Category Archives: Running/Health & Fitness

Winter Wildlights

As evening exercise it beats running mindless laps at the gym or stumbling along a dimly lit running trail.  But a walk through Ohio’s most spectacular light display offers much more than a Christmas cookie calorie burn!

Wildlights at the Columbus Zoo has become an annual Christmas tradition for many of us in central Ohio.  It’s a jeweled version of an Ohio winter with acres of glittering trees and walkways rainbowed by glowing lights.  Musical light shows and live music, reindeer, a scuba Santa diving amongst tropical fish in a coral reef (as well as a dry one, available for souvenir photos), a 1914 carousel, a Christmas train ride…  Wildlights is geared to engage the whole family.

And actually, it can simply be a great evening stroll. Even on a crowded night, it beats tangling with frantic shoppers at the mall.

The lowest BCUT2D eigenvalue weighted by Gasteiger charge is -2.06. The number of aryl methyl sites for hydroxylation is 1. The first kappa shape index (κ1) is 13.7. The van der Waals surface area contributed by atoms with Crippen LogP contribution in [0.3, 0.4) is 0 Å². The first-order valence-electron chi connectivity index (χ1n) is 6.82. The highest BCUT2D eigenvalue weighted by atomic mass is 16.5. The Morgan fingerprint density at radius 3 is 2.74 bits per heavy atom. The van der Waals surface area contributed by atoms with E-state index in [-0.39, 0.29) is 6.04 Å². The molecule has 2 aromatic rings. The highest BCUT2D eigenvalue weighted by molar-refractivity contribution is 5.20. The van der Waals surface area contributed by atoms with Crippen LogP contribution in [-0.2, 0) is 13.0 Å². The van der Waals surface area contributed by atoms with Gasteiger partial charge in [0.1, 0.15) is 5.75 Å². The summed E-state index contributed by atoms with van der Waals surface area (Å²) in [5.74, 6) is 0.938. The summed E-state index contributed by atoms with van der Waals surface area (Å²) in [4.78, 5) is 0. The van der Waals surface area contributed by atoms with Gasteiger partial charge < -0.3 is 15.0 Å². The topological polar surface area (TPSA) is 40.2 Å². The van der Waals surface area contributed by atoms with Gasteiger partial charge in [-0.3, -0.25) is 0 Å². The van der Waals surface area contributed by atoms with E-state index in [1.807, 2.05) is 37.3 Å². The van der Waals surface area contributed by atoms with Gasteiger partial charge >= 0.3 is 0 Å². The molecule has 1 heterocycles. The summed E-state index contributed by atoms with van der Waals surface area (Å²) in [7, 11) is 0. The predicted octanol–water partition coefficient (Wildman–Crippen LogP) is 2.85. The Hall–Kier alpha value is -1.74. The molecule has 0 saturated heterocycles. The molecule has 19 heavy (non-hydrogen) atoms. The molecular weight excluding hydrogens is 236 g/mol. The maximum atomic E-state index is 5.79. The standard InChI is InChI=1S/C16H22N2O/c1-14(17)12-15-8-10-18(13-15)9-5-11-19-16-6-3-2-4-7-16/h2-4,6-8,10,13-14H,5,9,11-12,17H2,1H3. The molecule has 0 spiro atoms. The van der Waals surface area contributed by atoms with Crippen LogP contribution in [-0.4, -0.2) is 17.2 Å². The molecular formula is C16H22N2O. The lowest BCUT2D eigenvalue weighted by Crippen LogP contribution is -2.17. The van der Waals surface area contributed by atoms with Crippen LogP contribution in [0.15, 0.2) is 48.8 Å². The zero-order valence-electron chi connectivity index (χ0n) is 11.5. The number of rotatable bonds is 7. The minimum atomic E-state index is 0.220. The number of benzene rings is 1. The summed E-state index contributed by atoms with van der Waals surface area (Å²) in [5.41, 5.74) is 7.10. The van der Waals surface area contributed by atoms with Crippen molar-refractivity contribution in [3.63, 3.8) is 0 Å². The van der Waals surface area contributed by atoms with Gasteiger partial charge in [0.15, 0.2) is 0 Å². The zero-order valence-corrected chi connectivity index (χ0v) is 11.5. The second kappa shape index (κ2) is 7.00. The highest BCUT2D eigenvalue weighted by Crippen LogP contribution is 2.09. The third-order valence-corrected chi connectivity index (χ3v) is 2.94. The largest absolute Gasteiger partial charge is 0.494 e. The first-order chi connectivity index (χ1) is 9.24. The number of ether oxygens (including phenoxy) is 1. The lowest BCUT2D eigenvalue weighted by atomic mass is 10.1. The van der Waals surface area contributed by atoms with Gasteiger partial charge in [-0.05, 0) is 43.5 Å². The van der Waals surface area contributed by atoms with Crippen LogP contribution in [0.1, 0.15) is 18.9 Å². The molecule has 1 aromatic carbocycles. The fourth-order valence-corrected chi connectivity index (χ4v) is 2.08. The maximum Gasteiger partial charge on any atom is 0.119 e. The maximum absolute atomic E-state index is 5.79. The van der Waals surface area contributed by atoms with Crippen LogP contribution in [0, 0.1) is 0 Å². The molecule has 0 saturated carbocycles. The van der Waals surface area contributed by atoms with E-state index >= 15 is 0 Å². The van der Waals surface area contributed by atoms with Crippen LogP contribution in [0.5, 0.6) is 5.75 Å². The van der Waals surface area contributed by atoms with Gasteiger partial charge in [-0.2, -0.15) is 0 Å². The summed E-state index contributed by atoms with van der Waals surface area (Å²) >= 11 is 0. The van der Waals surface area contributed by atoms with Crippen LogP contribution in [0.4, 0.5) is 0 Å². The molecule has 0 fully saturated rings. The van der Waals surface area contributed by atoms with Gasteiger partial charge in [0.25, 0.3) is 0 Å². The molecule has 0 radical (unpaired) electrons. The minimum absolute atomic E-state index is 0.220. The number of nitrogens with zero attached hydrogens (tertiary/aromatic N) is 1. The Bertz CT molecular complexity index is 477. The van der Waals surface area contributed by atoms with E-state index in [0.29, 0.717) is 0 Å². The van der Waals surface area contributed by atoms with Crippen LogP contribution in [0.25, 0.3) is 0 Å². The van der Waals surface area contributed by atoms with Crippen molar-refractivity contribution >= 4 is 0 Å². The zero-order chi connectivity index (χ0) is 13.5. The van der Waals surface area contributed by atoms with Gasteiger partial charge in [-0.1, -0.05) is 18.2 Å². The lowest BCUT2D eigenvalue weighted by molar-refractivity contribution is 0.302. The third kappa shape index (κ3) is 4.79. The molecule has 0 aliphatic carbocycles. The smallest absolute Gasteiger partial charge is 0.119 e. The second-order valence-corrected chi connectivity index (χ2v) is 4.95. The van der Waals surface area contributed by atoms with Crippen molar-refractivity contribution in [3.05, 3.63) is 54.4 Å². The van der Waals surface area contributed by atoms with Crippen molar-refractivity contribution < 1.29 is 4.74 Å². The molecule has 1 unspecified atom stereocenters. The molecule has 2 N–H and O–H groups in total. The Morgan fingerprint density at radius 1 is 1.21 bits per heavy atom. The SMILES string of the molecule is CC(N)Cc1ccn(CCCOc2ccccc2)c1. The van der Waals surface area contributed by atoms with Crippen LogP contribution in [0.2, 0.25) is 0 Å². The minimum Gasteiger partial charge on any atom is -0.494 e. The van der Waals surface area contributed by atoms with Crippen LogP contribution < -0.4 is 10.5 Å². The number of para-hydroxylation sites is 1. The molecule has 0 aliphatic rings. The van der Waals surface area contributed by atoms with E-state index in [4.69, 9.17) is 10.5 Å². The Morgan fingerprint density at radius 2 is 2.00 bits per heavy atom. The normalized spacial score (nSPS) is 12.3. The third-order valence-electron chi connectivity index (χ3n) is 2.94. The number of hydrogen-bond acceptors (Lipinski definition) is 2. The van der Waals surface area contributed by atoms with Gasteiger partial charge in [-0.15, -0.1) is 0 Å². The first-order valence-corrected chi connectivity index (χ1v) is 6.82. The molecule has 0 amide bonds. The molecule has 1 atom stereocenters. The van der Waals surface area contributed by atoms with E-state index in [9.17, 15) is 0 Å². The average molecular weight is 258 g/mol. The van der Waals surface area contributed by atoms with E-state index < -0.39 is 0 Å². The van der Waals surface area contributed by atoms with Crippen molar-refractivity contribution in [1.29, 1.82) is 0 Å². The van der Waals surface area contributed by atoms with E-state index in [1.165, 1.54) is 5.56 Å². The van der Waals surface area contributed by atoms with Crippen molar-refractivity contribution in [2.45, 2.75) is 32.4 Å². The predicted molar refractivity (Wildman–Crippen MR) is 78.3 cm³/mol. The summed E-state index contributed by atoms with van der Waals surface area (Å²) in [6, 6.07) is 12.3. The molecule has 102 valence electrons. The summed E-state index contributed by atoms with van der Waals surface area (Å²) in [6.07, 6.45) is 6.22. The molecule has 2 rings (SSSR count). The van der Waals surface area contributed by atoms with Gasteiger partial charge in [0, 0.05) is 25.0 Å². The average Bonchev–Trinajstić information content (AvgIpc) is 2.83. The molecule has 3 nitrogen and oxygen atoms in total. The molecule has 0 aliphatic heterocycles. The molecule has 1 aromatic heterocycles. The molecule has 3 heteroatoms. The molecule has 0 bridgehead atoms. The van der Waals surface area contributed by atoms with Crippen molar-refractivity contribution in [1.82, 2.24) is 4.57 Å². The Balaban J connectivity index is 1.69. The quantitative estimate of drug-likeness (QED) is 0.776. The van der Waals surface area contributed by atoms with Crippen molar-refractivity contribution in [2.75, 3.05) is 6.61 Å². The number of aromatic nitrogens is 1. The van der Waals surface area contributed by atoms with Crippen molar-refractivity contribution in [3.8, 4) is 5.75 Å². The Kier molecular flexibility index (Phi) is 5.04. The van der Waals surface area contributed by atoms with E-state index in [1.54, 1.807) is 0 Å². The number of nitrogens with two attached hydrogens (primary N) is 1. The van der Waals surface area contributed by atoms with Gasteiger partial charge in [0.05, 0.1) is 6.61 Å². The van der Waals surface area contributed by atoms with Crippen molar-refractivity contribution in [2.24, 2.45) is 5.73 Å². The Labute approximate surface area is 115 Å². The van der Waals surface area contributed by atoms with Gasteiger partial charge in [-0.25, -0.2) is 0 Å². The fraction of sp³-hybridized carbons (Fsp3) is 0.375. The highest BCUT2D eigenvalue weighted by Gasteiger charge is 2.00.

Wildlights runs through Jan 1, 2012 at the Columbus Zoo in Columbus, Ohio.  Admission is $14.00. Reduced admission for children (ages 2 9) and seniors. Parking is $5.00. Free admission/parking for Columbus Zoo members.

*Purchase and print your tickets on-line to avoid waiting and save $1.00. Even better, buy a season pass. Walking through Wildlights is a lot warmer (and more fun) than standing (and shivering) in long admission lines.

 (Photo credit: Columbus Zoo Ornament; Hannah Hartzell)

Information updated for 2011-2012 season from December 6, 2010.



Go Hannah Go!